having lent to his lodger in the early part of the evening.
A silver pencil, given to Owen by the mother of one of his
pupils, and bearing his full name on the seal at the end, was
found close to where the fire was discovered ; and, to crown
all, the curate of the village, with whom the young man's
talents and character had rendered him a deserved favorite,
had unwillingly deposed that he had said "it might be in his
power to take a great revenge on Farmer Mayne," or words
to that effect ; whilst a letter was produced from the accused
to the farmer himself, intimating that one day he would be
sorry for the oppression which he had exercised towards
him and his. These two last facts were much relied upon
as evincing malice, and implying a purpose of revenge from
the accused towards the prosecutor; yet there were many


who thought that the previous circumstances might well
account for them without reference to the present occur-
rence, and that the conflagration of the ricks and farm-
buildings might, under the spirit of the time (for fires were
raging every night in the surrounding villages), be merely a
remarkable coincidence. The young man himself simply
denied the fact of setting fire to any part of the property or
premises ; inquired earnestly whether any lives had been
lost, and still more earnestly after the health of Miss Lucy ;
and on finding that she had been confined to her bed by
fever and delirium, occasioned, as was supposed, by the
fright, ever since that unhappy occurrence, relapsed into a
gloomy silence, and seemed to feel no concern or interest in
the issue of the trial.

His friends, nevertheless, took kind and zealous measures
for his defence, engaged counsel, sifted testimony, and
used every possible means, in the assurance of his innocence,
to trace out the true incendiary. Nothing, however, could
be discovered to weaken the strong chain of circumstantial
evidence, or to impeach the credit of the witnesses, who, with
the exception of the farmer himself, seemed all friendly to
the accused, and most distressed at being obliged to bear tes-
timony against him. On the eve of the' trial, the most zeal-
ous of his friends could find no ground of hope, except in
the chances of the day ; Lucy, for whom alone the prisoner
asked, being still confined by severe illness.

The judges arrived, the whole terrible array of the
special commission ; the introductory ceremonies were gone
through ; the cause was called on, and the case proceeded
with little or no deviation from the evidence already cited.
When called upon for his defence, the prisoner again asked
if Lucy Mayne were in court ? and hearing that she was
ill in her father's house, declined entering into any defence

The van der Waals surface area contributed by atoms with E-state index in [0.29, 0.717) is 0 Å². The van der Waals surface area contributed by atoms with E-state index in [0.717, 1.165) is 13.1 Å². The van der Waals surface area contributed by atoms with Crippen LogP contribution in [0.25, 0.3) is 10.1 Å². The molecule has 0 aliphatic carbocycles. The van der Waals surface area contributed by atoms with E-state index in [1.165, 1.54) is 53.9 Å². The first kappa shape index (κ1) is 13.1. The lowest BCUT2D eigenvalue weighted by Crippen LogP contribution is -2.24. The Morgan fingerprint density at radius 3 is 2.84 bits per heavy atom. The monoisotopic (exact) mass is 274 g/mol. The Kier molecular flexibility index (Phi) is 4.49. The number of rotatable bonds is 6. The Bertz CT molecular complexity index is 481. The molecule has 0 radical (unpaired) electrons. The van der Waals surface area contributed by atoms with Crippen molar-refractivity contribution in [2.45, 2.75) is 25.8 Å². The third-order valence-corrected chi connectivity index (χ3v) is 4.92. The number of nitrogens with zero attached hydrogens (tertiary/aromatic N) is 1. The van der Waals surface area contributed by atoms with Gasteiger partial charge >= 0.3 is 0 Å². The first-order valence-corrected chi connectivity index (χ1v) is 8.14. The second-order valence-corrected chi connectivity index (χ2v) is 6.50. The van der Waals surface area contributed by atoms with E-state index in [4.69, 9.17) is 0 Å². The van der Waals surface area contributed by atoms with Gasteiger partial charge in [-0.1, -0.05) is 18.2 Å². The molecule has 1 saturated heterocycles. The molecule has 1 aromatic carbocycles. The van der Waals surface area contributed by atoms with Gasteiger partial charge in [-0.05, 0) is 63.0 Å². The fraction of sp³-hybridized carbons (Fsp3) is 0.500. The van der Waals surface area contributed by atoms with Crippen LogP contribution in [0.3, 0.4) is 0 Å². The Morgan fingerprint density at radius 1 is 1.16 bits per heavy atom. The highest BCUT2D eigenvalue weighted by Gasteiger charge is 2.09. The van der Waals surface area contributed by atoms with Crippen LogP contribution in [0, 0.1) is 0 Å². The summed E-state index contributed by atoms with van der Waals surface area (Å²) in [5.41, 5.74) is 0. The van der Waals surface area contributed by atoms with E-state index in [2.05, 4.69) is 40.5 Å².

whatsoever. Witnesses to character, however, pressed foi
ward, his old master, the attorney, the rector and curate


of (he parish, half the fanners of the village, everybody, in
short, who ever had an opportunity of knowing him, even
his reputed rival, Mr. Hawkins, who, speaking, he said, on
the authority of one \\ ho knew him well, professed himself
confident that he could not be guilty of a bad action, a
piece of testimony that seemed to strike and affect the pris-
oner more than anything that had passed ; evidence to
character crowded into court; but all was of no avail
against the strong chain of concurrent facts ; and the judge
was preparing to sum up, and the jury looking as if they
had already condemned, when suddenly a piercing shriek
was heard in the hall, and pale, tottering, dishevelled,
Lucy Mayne "rushed into her father's arms, and cried
out, with a shrill, despairing voice, that " she was the only
guilty ; that she had set fire to the rick ; and that if they
killed Philip Owen for her crime, they would be guilty of

The general consternation may be imagined, especially
that of the farmer, who had left his daughter almost insen-
sible with illness, and still thought her light-headed. Medi-
cal assistance, however, was immediately summoned, and it
then appeared that what she said was most true ; that the
lovers, for such they were, had been accustomed to deposit
letters in one corner of that unlucky hay-rick ; that having
seen from her chamber-window Philip Owen leaving the
yard, she had flown with a taper in her hand to secure the
expected letter, and, alarmed at her father's voice, had ran
away so hastily, that she had, as she now remembered, left
the lighted taper amidst the hay ; that then the fire came,
and all was a blank to her, until, recovering that morning
from the stupor succeeding to delirium, she had heard that
Philip Owen was to be tried for his life from the effect of
her carelessness, and had flown to save him she knew not
how !

The sequel may be guessed ; Philip was, of course, ac-


quitted ; everybody, even the very judge, pleaded for the

Online Libraryi00bostFavorite authors in prose and poetry → online text (page 11 of 66)